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Power, Energy & Gravity

Dynamics of gravitational equations

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Power | Energy | Lifting a Mass
Potential and Kinetic Energy | Climbing a Hill | Power versus Energy

(double-click any word to see its definition)


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Power

Power, with units of watts, is the rate at which work is performed or energy is expended. In a mechanical problem, power is the time derivative of energy or work. In the present context, power is the instantaneous product of force times distance divided by time:

(1) $ \displaystyle p = \frac{f\ d}{t}$
Where:
  • p = Power, watts.
  • f = Force, newtons
  • d = Displacement, meters
  • t = Time, seconds

Because $\rm{\frac{displacement}{time}}$ equals velocity, there is a more useful, alternate form of the above equation:

(2) $ \displaystyle p = f\ v$

Where v = velocity, with units of meters per second.

I ask my readers to notice about equation (2) that, for power to be expended, there must be both force and velocity, and the force must be applied in the direction of the velocity. A static force without velocity does not require power to maintain itself, and velocity (including rotational velocity) without force also does not require power.

Again, for power to be expended:
  • Force and velocity must both be present, and
  • The force must be applied in the direction of the velocity.

This definition may seem excessively strict and detailed, but consider a spinning top — it has both force (a centripetal force at right angles to its velocity) and rotational velocity, but no power is required to maintain the velocity (the top will only slow down if friction is present). The reason is that the force's direction is at right angles to the velocity's direction.

Energy

Energy, with units of joules (or watt-seconds), is power multiplied by time. This means the expenditure of 100 watts for 30 minutes represents an energy expenditure of (100 x 30 x 60) 180,000 joules.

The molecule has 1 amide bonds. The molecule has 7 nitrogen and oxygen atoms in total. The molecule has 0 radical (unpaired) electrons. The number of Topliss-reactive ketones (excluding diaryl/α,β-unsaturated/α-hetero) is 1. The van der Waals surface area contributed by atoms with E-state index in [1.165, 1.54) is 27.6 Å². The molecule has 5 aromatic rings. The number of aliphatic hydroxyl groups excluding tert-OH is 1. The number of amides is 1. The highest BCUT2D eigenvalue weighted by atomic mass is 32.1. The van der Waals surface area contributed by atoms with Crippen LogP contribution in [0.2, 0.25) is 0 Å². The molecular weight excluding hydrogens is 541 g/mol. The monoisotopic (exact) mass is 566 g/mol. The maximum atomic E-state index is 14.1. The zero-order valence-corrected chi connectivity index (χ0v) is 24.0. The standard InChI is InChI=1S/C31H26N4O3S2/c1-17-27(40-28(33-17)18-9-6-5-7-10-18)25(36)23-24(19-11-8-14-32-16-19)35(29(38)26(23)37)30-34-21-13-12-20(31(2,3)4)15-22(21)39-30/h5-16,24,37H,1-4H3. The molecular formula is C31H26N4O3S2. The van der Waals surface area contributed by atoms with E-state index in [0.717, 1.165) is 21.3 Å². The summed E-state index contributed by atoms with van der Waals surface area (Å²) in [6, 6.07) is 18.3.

Remember that energy is always conserved. If energy is expended lifting a weight, the energy must have had some prior form (even sometimes as mass). The act of lifting the mass represents an example of energy conversion (potential to kinetic energy), and after the mass has been lifted, the energy expended in lifting it remains as (a) gravitational potential energy and (b) a small amount of additional mass.

Lifting a Mass

Remember the discussion above — lifting a mass against gravity requires power, and power applied over time requires energy. The difference between power and energy is a Calculus idea (energy is the time integral of power), but it's not necessary to understand much Calculus to grasp this idea. (For those who want to learn Calculus, click here.)

We have decided to lift the previous example's ten-kilogram mass from the table to a high shelf, a distance of three meters. We will compute the required energy first, then discuss power later, for a reason that will become obvious.

For a given mass m, a height h over which the mass is to be raised, and a gravitational acceleration g, we compute an energy quantity called work, or force times distance, with units of joules:

(3) $W = mgh$

Where:

  • W = Mechanical work, or force times distance, energy with units of joules
  • m = Mass, kilograms
  • g = Little-g, discussed earlier
  • h = height over which the mass is lifted, meters

To lift a ten-kilogram mass three meters against the force of gravity, we must expend this much energy:

(4) $W = mgh = 10 \times 9.80665 \times 3 = 294.1995\ \text{joules}$

Let's round this off to 294 joules for the next discussion. Okay, we have the total energy required, but how much power is needed? Remember that power is equal to force times velocity (equation (2) above), and energy is power multiplied by time. This means all the solutions below will work:

  • A power of 294 watts for one second.
  • A power of 29.4 watts for ten seconds.
  • A power of 2.94 watts for 100 seconds.

Remember this relationship between power and energy — a small amount of power expended over a long time can accomplish the same task as a large amount of power over a short time. But in all cases, the energy required is the same.

Potential and Kinetic Energy

In simple mechanical systems, energy has two primary forms — potential and kinetic. Potential energy is the energy of position or state — a coiled spring, gas under pressure, a book on a high shelf. Kinetic energy is energy of motion — an arrow in flight, a weight being lifted, a satellite in orbit. Many mechanical problems turn out to be descriptions of energy conversions — potential to kinetic and back again. And remember — regardless of the details, energy is always conserved — it may be changed in form, but it is never created or destroyed.